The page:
Wyman's Historic Efforts Bring Dodgers to Los Angeles
What were you doing to ensure that the opposition’s resolution, eventually on the June 1958 ballot as “Proposition B,” didn’t thwart the city’s contract and Walter O’Malley’s efforts to privately build Dodger Stadium?
“We weren’t moving fast but we were trying to move along, so we would be ready when all the legal challenges were finished. We were also a little nervous as was Roger Arnebergh, the City Attorney, who had worked out all the details regarding the contract to make sure the city met its obligations. Arnebergh was still dealing with the Referendum and lawsuits, which even went as high as the California State Supreme Court and the U.S. Supreme Court (which refused to hear the case).”
Was the election as close as it turned out?
“It was closer than expected. O’Malley and I always said that had the Dodgers not won the day game in Chicago, 1-0 (on June 1, 1958), we would not have won. It is one of the most important (Dodger) victories ever. I don’t think it’s ever gotten its due. Vin Scully did not say how to vote, but he told people to go out and vote. I thought Scully was accepted by the City of L.A. immediately upon the Dodgers’ arrival and the fact he told people to vote was helpful. And to this day, everybody adores and sets Vin Scully on a pedestal. He has been always accepted by this community as a trusted spokesperson.”
If “Prop B” failed, what would have happened?
“I just felt there was enough goodwill between the City and the Dodgers and we could convince the City that it was good business for L.A. We would just have to find another way to get that stadium built. I don’t believe I would have ever given up after what we’d been through.”
When you first saw Walter O’Malley’s plans for Dodger Stadium, what did you think about his and architect Capt. Emil Praeger’s modern design?
“Loved it. I thought the contour of the land was well used. That impressed me a lot that he used what he had. I liked that part of it the most. I was very worried about the roads, because I thought we’ll never have enough money and will it work? I thought they were close to freeways and that would provide good access. I loved the plans from day one. And then when prominent Hollywood director Mervyn LeRoy made the (stadium) model it was a beautifully done job because the Hollywood artist knew how to do it. It was made from architect’s plans before the stadium was built. The model became useful to show people that this was going to become a great asset for the city. I continued to look at it as a good business proposition for the city and a lot of new jobs for them were created in the building of Dodger Stadium and many more new jobs when the stadium was in operation.”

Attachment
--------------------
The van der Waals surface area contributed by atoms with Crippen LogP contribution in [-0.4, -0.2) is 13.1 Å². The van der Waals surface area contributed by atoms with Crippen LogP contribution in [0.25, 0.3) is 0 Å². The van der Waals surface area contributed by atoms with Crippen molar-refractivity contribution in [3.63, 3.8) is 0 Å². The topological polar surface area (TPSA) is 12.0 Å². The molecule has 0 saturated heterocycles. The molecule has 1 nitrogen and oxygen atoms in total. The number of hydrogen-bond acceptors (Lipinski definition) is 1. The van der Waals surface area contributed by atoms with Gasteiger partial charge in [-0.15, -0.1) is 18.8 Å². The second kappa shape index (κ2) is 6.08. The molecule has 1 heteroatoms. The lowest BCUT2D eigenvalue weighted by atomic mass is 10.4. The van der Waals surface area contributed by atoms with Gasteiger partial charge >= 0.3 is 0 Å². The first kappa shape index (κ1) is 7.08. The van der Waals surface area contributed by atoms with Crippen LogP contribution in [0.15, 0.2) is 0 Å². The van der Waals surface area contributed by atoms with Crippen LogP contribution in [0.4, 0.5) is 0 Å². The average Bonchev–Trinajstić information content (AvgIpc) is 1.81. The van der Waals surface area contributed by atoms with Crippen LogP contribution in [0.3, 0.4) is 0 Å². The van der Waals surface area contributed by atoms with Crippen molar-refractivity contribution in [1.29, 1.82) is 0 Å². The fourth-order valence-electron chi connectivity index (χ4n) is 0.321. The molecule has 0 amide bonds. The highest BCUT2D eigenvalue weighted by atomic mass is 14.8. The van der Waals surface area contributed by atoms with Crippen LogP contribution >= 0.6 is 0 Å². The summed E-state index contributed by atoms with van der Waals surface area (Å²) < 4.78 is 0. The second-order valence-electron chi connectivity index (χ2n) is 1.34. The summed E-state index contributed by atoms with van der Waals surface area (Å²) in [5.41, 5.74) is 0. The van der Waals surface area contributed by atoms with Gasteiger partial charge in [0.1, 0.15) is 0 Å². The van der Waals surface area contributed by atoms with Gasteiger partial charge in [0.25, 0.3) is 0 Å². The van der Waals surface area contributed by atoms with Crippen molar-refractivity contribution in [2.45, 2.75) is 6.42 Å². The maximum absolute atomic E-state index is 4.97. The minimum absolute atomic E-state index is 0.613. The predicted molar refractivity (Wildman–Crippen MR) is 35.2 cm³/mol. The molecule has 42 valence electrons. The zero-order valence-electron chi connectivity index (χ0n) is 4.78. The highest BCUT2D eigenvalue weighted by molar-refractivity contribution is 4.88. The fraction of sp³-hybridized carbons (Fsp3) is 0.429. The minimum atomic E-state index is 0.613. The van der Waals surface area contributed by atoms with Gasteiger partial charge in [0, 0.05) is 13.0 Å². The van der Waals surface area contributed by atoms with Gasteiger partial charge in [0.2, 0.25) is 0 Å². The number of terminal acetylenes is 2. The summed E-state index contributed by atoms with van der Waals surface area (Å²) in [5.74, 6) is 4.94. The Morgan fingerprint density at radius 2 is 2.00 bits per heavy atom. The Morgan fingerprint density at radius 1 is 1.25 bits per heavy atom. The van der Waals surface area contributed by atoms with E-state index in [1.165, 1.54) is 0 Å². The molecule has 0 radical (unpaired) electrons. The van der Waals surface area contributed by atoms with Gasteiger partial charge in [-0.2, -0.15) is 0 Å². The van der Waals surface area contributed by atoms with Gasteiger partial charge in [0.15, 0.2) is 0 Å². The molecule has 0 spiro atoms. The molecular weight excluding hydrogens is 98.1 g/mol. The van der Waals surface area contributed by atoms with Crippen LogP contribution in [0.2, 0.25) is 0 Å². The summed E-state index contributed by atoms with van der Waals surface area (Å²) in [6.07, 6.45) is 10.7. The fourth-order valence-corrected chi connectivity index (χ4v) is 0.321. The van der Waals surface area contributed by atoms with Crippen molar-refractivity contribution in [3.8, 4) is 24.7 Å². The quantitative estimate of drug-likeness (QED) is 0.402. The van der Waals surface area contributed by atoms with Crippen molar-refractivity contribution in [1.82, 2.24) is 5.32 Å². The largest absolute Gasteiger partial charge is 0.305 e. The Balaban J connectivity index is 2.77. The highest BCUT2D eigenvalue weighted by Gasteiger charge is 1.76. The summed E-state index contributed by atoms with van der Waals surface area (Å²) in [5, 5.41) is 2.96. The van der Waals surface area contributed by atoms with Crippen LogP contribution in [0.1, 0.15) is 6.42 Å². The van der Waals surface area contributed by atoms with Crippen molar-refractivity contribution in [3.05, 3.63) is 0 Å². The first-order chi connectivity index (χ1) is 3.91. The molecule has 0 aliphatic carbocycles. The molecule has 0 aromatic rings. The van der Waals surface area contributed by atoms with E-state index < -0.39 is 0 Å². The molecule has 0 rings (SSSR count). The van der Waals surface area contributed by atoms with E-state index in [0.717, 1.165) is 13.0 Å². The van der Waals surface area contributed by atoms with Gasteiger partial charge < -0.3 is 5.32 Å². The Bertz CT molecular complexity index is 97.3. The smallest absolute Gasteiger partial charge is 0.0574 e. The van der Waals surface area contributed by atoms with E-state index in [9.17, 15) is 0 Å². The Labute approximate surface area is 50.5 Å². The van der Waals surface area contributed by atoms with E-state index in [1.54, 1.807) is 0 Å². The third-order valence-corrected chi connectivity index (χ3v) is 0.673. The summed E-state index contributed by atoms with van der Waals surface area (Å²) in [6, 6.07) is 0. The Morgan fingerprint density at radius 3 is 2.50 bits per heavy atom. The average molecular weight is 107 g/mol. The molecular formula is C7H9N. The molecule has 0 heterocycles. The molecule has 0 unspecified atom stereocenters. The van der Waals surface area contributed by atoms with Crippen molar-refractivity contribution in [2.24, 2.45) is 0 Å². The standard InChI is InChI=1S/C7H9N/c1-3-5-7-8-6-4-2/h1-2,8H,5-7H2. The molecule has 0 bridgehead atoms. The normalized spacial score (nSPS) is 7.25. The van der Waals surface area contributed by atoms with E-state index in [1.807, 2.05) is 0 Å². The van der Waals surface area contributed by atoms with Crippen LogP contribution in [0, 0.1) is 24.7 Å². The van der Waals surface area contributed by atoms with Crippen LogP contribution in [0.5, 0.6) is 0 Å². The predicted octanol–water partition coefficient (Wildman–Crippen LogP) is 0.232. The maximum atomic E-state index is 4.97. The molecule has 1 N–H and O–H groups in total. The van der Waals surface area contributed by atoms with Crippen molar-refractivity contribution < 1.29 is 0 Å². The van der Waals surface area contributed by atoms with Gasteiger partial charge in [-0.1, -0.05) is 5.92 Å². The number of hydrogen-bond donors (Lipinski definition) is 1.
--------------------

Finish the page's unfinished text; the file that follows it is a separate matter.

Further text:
All of the roadblocks that came in the form of the Proposition, legal challenges and the eventual dismissal by the U.S. Supreme Court, must have taken a toll on both you and Walter O’Malley. How did you find the strength to stay the course and eventually succeed?
“We sweated that out. If you are an elected public official, you’ve got to take the good and the bad. It also took a toll on City Attorney Roger Arnebergh. I didn’t think the Dodger issue would be so controversial when I said, ‘Let’s Bring Major League Baseball to L.A.’ I always enjoyed being an elected public official of the City of Los Angeles and I tried to be responsive to the people of the city. I had a wonderful husband who gave me incredible strength and support. People who knew Gene and me said if we had gone into a computer program, we would have come out perfectly suited for each other. When things were tough, he was always there. He was a good listener. I knew that even if I were not re-elected for City Council, I had a very good life ahead of me.”
In your many day-to-day dealings with Walter O’Malley, how would you describe your relationship with him?
“We became just wonderful, wonderful friends. His family became my family. I always said if I write my book, Walter would have a huge chapter. And he will probably be one of the most unforgettable persons I will have ever known in my life. Remember, I’m very active in politics nationally. Walter was a Democrat. Walter knew many Democrats from New York. We often talked about them. (Former Speaker of the House from Massachusetts) Tip O’Neill was one of my favorite people, a great Irish politico. Walter O’Malley was Tip O’Neill — storyteller, a hunter, loved good food and had an incredible sense of humor. This description also fit my dear friend Walter. Now, Walter and I love to eat ice cream. For my 40th birthday, Kay O’Malley went out to Baskin Robbins 31 Flavors and bought me 40 sundaes, which I happily put in my freezer! I mean we had so much fun in Walter’s box at Dodger Stadium. I often stood over in the right corner of that box and Walter used to sit on the end. We socialized and we shared. Walter used to say, ‘That’s Roz’s spot.’ It gave us a good chance to talk. We spent a great deal of time together so the O’Malleys and the Wymans were like family.
“Kay was just wonderful. We went up to Lake Arrowhead with them. We went on the boat together. We cooked together. He loved to cook and eat.